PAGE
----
Collimating elements 156, 162, 166 of FIG. 7 are illustrated as collimating the x-rays 126 in an X-direction with respect to the multi-spot source 200 and, as illustrated, do not provide collimation in the Z-direction, commonly known as the patient-axis, such as patient 22 in FIG. 1. Such collimating elements may be assembled according to methods known in the art. However, due to the multi-spot nature of the modules 100 within the multi-spot source 200, providing X and Z-axis collimation may increase the cost and complexity of the source 200. Thus, according to embodiments of the invention, a collimator may provide both X- and Z-axis collimation via two or more plates having apertures therein.

Referring now to FIG. 8, a plan view of a plurality 300 of focal spots 151 is illustrated. For illustration purposes, the plurality 300 of focal spots 151 is shown in conjunction with first and second sheets, or collimator plates 302, 304, that are each positioned to the side of focal spots 151. The 4×3 array of focal spots 151 illustrated corresponds, in this embodiment, to the 4×3 array of 12 target-electron source pairs illustrated in the module 100 in FIG. 3.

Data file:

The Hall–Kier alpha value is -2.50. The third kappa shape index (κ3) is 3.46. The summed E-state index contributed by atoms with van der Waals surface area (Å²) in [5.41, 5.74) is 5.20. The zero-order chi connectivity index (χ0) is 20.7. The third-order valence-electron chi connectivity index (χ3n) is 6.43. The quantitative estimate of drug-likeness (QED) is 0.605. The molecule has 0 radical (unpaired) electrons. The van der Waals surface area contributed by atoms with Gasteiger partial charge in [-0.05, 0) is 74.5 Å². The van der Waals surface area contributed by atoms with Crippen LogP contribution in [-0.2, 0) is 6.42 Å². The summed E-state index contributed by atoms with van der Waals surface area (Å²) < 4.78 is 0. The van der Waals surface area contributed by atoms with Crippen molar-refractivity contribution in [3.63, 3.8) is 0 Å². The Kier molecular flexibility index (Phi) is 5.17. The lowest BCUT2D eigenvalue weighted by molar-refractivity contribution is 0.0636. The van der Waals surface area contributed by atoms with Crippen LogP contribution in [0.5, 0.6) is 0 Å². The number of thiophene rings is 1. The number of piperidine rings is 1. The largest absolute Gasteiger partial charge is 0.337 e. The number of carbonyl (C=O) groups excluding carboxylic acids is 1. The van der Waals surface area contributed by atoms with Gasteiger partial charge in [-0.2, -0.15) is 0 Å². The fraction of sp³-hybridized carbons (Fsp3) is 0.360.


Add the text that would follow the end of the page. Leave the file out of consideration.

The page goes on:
Each plate 302, 304 has a respective array 306, 308 of passageways, or apertures 310, 311 passing therethrough. The arrays 306, 308 of apertures 310, 311 are configured in a pattern that corresponds to the plurality 300 of focal spots 151 within each module 100. Consistent with the X-Y-Z coordinates illustrated in FIG. 7, apertures 310, 311 of plates 302, 304 are rectangular in shape, having an elongated side of each aperture 310, 311 along the Z-axis. Thus, apertures 310 are positioned in plate 302, and apertures 311 are positioned in plate 304. In the illustrated embodiments, the apertures 310, 311 in each plate 302, 304 are shown having approximately the same size, both between plates 302, 304, and from plate 302 to plate 304. However, embodiments of the invention described herein are not limited to apertures 310, 311 having the same sizes. Thus, apertures 310 in plate 302 may each have a size that is different from the apertures 311 in plate 304. Further, apertures 310 in plate 302 may vary in size in plate 302 and, likewise, apertures 311 in plate 304 may vary in size in plate 304.